by Margaret Wente for The Globe and Mail
Published Saturday, Jul. 07 2012, 2:00 AM EDT
Nothing beats the taste of a homegrown tomato. I should know. I’ve been growing them for years. My idea of heaven is a ripe, fresh-picked tomato still warm from the sun, eaten plain with a little salt.
Mind you, tomato-growing has its challenges. Drought , damp and blight are constant problems. Some years it’s too rainy and some years it’s too cold. Sometimes everything goes great until August, when the tomato leaves suddenly turn brown and shrivel up. And no matter how we try to stagger our harvest, we always have too few tomatoes (11 months a year) or too many (the other month). Every fall I wind up making eleventeen quarts of tomato sauce from our surplus harvest. I call it our special hundred-foot sauce. I now have frozen sauce dating back to 2007.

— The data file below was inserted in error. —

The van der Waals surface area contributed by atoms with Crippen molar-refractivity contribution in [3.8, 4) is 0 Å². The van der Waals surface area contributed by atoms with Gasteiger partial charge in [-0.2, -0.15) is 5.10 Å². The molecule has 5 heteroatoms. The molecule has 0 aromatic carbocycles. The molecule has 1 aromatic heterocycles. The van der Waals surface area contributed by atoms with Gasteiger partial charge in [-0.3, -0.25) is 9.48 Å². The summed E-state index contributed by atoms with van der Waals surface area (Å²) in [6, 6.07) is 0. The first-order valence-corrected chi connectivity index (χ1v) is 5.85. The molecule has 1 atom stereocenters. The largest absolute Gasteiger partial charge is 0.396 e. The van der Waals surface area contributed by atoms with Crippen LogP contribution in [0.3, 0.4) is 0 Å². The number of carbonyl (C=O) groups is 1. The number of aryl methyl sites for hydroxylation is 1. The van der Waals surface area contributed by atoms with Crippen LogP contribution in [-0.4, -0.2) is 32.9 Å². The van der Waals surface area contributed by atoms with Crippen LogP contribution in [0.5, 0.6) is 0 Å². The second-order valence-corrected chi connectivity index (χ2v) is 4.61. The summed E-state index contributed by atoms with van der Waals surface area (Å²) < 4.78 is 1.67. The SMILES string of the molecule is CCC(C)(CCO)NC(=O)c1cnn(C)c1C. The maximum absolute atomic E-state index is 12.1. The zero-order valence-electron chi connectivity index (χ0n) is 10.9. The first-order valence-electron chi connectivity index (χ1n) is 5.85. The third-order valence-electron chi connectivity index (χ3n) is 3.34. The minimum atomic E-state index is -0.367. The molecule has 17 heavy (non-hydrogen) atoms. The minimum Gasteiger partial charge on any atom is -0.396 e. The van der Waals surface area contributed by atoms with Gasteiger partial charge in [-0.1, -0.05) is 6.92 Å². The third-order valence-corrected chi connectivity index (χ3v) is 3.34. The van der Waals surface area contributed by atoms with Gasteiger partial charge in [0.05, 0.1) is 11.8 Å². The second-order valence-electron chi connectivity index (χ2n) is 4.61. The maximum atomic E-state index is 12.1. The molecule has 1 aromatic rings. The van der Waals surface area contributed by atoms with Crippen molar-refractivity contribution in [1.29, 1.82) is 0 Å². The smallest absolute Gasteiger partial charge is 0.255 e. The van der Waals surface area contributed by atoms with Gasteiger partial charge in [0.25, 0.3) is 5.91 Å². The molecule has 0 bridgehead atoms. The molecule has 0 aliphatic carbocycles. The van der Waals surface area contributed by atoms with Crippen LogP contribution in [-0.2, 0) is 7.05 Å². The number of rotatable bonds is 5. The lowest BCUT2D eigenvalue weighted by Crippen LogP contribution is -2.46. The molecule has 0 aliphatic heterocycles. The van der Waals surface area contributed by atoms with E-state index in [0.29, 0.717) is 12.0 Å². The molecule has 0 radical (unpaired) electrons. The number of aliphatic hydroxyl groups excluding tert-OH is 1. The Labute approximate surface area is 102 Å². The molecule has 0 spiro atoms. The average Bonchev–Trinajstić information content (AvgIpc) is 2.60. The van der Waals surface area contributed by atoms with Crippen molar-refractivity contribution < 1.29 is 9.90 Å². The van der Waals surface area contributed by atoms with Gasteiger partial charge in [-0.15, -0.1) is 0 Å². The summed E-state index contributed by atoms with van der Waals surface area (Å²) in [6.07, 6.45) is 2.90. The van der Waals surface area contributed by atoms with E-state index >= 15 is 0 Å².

And that’s what’s wrong with locavorism. It’s the most wasteful, inefficient way to feed the human race you can possibly imagine. It’s also bad for the environment.
Case in point: Our own idyllic countryside, an hour and a half’s drive from Toronto. In the mid-1800s it was settled by hard-working farmers who all, by necessity, had 100-mile diets. I pity the poor wretches who tried to eke a living from our stony, hilly, clayey soil, whose only good feature is the views.
Subsistence farming was backbreaking and unprofitable work. It was also terrible for the environment. The land wasn’t very productive, so farmers needed a lot of it to grow stuff. Soon most of the forests had been chopped down and serious erosion had set in. The area turned into a giant dust bowl.
Today, vastly more efficient methods allow farmers to grow a lot more food on a lot less land. Now they can specialize. Some of our local land is ideal for potatoes, so farmers grow trainloads of them and sell them all over Canada. They do very well. Not only does long-distance trade maximize output and lower prices, it’s also good for the environment. Today much of the crummy, unproductive farmland (such as ours) has reverted back to forest. The area is greener and more hospitable to wildlife than it’s been for 150 years.